Across the world, people are embracing the sunflower, Ukraine’s national flower, to show support for the Ukrainian people. The sunflower is being held as a symbol of resistance against the country’s invasion by Russian forces.
Sunflowers have been grown in Ukraine since the 1700s but by the 20th century they were increasingly cultivated in vast fields for their oil. Sunflower oil became increasingly popular in Ukraine because the Orthodox Church did not restrict its use during Lent. (Orthodox church members were not supposed to cook with butter or lard during Lent). As a result, fields of sunflowers became more widespread, and sunflower seeds became an in-demand snack.
Last year Ukraine was the world’s largest source of sunflower oil, accounting for around a third of global production.
The botanical name for sunflowers is Helianthus – ‘helia’ meaning sun and ‘anthus’ for flower. Some are incredibly tall and make a real statement in the garden, other sunflowers are compact dwarf varieties which are perfect for pots. Some have just a single flower on a stalk and others have several flowers on the one plant.
Growing sunflower plants is easy because they are pest resistant and fast growing, taking on average, between 80 and 120 days to mature and develop seeds.
They can make a gorgeous display in your garden, can be cut to bring inside, or harvested for their seeds.
The showy outer petals help attract honey bees and bumble bees to the centre of the sunflower which houses thousands of tiny individual florets containing nectar and pollen.
It is best to sow sunflower seeds directly into the garden after the danger of frost has passed in a sunny, sheltered spot. Sunflowers are remarkably tough and will grow in any kind of soil as long as it is not waterlogged but adding plenty of well-rotted manure or garden compost before planting is beneficial.
Protect the young plants from slugs and snails, and water sunflowers regularly. They may need to be staked if they are in an exposed position.
Sunflowers can be grown in containers but it is better to choose a low-growing, dwarf variety which will not need support.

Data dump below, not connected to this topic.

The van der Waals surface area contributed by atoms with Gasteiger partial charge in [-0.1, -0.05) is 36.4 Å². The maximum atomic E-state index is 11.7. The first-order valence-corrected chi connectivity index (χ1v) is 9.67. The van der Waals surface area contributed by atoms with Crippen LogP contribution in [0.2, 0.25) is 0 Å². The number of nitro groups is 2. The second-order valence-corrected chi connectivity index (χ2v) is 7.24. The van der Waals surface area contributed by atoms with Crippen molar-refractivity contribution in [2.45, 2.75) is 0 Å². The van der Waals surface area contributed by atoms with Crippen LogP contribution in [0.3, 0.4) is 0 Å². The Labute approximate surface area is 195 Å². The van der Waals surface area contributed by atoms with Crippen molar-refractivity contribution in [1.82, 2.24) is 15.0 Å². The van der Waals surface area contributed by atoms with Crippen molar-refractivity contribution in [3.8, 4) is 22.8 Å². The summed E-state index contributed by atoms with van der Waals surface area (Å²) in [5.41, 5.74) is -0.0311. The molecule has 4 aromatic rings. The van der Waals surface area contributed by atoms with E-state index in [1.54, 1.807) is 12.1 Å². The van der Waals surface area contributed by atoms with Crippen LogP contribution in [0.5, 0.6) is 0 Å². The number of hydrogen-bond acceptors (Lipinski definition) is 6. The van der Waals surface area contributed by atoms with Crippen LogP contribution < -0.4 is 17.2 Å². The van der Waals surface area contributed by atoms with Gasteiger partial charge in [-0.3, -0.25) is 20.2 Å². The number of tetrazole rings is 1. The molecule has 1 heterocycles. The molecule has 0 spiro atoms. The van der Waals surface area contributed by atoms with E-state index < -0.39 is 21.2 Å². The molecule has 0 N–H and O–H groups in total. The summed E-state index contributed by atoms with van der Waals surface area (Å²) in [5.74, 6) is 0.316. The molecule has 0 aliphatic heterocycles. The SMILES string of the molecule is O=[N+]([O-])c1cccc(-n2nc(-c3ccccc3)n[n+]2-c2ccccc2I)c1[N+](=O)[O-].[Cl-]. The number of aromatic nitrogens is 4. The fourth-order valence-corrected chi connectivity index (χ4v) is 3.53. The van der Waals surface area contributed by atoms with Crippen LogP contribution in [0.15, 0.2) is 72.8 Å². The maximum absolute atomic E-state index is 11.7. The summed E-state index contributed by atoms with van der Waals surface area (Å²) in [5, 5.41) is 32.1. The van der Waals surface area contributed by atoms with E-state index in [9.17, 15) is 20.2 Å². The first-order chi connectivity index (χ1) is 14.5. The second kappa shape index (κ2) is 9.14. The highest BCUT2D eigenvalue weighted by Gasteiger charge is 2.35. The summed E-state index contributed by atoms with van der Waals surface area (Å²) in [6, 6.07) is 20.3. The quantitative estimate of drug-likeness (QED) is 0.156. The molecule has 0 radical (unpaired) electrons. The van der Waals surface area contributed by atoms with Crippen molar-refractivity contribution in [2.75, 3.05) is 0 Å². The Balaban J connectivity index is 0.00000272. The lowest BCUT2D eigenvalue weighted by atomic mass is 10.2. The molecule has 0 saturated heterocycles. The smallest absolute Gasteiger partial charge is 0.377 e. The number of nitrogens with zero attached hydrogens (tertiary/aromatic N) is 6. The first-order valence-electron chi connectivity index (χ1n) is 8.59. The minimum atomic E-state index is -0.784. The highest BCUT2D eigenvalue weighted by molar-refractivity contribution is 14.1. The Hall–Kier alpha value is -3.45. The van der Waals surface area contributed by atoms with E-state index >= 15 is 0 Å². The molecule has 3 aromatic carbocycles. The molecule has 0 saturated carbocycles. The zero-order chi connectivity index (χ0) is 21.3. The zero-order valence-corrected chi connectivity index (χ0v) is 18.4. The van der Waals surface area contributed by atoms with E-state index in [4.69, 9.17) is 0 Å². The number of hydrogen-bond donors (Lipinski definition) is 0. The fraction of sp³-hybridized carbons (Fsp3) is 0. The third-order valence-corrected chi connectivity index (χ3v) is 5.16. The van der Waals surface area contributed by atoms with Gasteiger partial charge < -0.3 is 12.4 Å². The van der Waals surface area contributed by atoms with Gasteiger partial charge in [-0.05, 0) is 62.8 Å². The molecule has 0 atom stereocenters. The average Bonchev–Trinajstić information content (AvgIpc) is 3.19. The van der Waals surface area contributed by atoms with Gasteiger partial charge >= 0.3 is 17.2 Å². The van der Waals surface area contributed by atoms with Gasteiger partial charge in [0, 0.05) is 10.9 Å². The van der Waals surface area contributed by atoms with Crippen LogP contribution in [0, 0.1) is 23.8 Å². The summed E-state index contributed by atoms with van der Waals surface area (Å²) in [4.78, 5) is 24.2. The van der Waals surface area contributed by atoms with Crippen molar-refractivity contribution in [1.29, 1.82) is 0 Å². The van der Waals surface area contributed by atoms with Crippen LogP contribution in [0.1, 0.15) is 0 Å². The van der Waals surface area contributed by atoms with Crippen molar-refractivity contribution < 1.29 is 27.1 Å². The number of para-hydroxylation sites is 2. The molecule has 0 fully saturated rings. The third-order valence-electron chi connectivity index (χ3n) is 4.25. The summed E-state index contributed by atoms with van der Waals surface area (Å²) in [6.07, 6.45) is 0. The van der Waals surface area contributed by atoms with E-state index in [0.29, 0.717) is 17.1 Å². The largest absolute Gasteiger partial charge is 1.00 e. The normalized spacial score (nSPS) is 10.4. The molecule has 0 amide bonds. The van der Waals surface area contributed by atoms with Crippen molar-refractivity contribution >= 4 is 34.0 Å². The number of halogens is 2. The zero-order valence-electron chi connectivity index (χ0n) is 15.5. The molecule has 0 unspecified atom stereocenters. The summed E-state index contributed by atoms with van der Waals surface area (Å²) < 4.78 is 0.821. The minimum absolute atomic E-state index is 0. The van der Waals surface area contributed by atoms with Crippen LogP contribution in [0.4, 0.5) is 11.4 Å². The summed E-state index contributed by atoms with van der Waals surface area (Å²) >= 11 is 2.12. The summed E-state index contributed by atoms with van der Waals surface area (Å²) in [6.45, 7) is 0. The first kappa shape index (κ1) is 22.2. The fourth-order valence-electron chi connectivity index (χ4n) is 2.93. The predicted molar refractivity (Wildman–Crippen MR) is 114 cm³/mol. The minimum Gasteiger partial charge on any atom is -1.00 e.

The flowering season of sunflowers can be extended by deadheading the flowers which will encourage new flower shoots to grow. If you would prefer to have sunflower seeds for roasting or future planting, do not cut the spent sunflower heads until they are dry and brown.
Hang the flower heads upside down indoors in an area that has good air circulation and is safe from mice and birds. Seeds will be ripe 30 to 45 days later and are a good source of vitamin E, magnesium, selenium, and a number of other nutrients, as well as being beneficial to put outside for hungry birds.
If you live in an urban area or have a problem with contaminated soil, planting sunflowers may be a solution to help detox heavy metals in the soil. Sunflowers are known as phytoremediators, meaning that they can absorb toxic heavy metal contaminants and poisonous chemicals like lead, arsenic, zinc, chromium, cadmium, copper, and manganese in the soil. After the Chernobyl and Fukushima nuclear disasters, sunflowers helped remove a lot of toxic substances.
There are research studies to show that the plant is able to use both its roots and shoots to absorb different contaminants and help leave the soil healthier. They generally need to be planted en masse when used in this way but even on a smaller scale in an urban backyard, this is a way to get healthier soil.
Sunflower seeds are normally sown in April and May in Ukraine but this year, these bright, optimistic blooms will be a reminder for us of Ukraine and its people. At dawn, a young sunflower looks east, towards the heat of sunrise. As the sun moves from east to west, the flower also turns west. As the sun sets, the flower returns to its original position to the east to begin the cycle the next day. Those that do flower in Ukraine this year will begin every morning facing east, towards their neighbour, Russia.